Dear Financial Voice Reader,

Wednesday 08th January 2020 05:50 EST

Why do so few people become rich in trading and investing. When I was writing my weekly Financial Times column of the ‘Diary of an Internet Trader’ telling the world what is working and making money and what is not these truths I realized:

First, Charlie Munger is right.

Charlie Munger, half of the most successful investment team in world history:

‘There isn’t one novel thought in all of how Berkshire [Hathaway] is run. It’s all about … exploiting unrecognized simplicities… It’s a community of like-minded people, and that makes most decisions into no-brainers. Warren [Buffett] and I aren’t prodigies. We can’t play chess blindfolded or be concert pianists. But the results are prodigious, because we have a temperamental advantage that more than compensates for a lack of IQ points.’

When I lectured at Oxford on behavioral financial I used to talk about the research of a man who went on to win the Nobel Prize – He said, “To know whether you can trust a particular intuitive judgment, there are two questions you should ask: Is the environment in which the judgment is made sufficiently regular to enable predictions from the available evidence? The answer is yes for diagnosticians, no for stock pickers. Do the professionals have an adequate opportunity to learn the cues and the regularities? The answer here depends on the professionals’ experience and on the quality and speed with which they discover their mistakes. Anesthesiologists have a better chance to develop intuitions than radiologists do. Many of the professionals we encounter easily pass both tests, and their off-the-cuff judgments deserve to be taken seriously. In general, however, you should not take assertive and confident people at their own evaluation unless you have independent reason to believe that they know what they are talking about.” Daniel Kahneman - Nobel Laureate.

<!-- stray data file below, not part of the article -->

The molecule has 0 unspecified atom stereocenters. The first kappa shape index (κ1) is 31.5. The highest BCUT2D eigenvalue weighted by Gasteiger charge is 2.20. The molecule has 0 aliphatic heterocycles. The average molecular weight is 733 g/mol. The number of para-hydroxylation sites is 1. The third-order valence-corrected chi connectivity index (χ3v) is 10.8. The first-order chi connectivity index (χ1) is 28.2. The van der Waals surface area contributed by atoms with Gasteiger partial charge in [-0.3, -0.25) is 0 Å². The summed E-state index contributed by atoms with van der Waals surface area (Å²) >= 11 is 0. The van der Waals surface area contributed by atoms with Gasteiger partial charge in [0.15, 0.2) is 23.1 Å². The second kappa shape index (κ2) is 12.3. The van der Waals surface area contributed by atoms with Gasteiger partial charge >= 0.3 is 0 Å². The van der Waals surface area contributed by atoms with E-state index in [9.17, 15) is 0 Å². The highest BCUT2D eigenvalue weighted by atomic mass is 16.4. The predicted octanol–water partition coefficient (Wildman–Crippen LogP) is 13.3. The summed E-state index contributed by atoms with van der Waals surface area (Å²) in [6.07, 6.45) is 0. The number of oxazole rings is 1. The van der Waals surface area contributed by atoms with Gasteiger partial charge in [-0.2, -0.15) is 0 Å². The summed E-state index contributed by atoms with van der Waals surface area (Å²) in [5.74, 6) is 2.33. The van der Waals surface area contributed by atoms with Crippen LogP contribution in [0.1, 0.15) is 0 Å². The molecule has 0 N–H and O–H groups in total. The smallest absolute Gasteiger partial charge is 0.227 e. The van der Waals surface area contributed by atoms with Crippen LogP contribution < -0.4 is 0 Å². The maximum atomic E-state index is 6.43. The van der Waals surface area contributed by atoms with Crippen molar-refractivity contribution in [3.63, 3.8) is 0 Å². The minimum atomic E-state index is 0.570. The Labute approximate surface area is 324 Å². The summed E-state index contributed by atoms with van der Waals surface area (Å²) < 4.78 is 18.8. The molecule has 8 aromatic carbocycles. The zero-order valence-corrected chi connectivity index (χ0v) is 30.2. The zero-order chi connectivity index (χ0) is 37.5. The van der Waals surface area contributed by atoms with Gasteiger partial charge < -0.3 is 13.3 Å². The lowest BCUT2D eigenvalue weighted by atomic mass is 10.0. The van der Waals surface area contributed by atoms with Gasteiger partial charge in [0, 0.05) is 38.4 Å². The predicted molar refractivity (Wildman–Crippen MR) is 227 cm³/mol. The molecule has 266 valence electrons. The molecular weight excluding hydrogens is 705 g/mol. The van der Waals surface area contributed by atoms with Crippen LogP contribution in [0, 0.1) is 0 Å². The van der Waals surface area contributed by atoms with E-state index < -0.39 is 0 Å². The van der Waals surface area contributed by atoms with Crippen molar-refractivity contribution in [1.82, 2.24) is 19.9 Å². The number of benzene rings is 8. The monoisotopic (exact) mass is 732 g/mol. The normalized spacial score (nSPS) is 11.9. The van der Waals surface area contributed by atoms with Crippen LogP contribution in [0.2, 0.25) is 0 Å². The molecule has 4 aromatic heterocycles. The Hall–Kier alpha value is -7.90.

Kahneman summarises the evidence:

‘People have competed against algorithms in several hundred contests of accuracy over the past 60 years, in tasks ranging from predicting the life expectancy of cancer patients to predicting the success of graduate students. Algorithms were more accurate than human professionals in about half the studies, and approximately tied with the humans in the others. The ties should also count as victories for the algorithms, which are more cost-effective…

‘The bottom line here is that if you plan to use an algorithm to reduce noise, you need not wait for outcome data. You can reap most of the benefits by using common sense to select variables and the simplest possible rule to combine them…’

And that’s what I did, year in year out winning awards from Bloomberg and in the Financial Times with my algorithm. You know what happened. The money went to people I beat – people like Neil Woodford. Even though they lost in the same competition they entered.

Institutional bias? Yes. That’s the name for it. If you’re not an institution money will not flow to you. Doesn’t matter if you’re rubbish. Sadly for me, I’m not rubbish, else I’d be at an institution.

Alpesh Patel

The author is founder of , and

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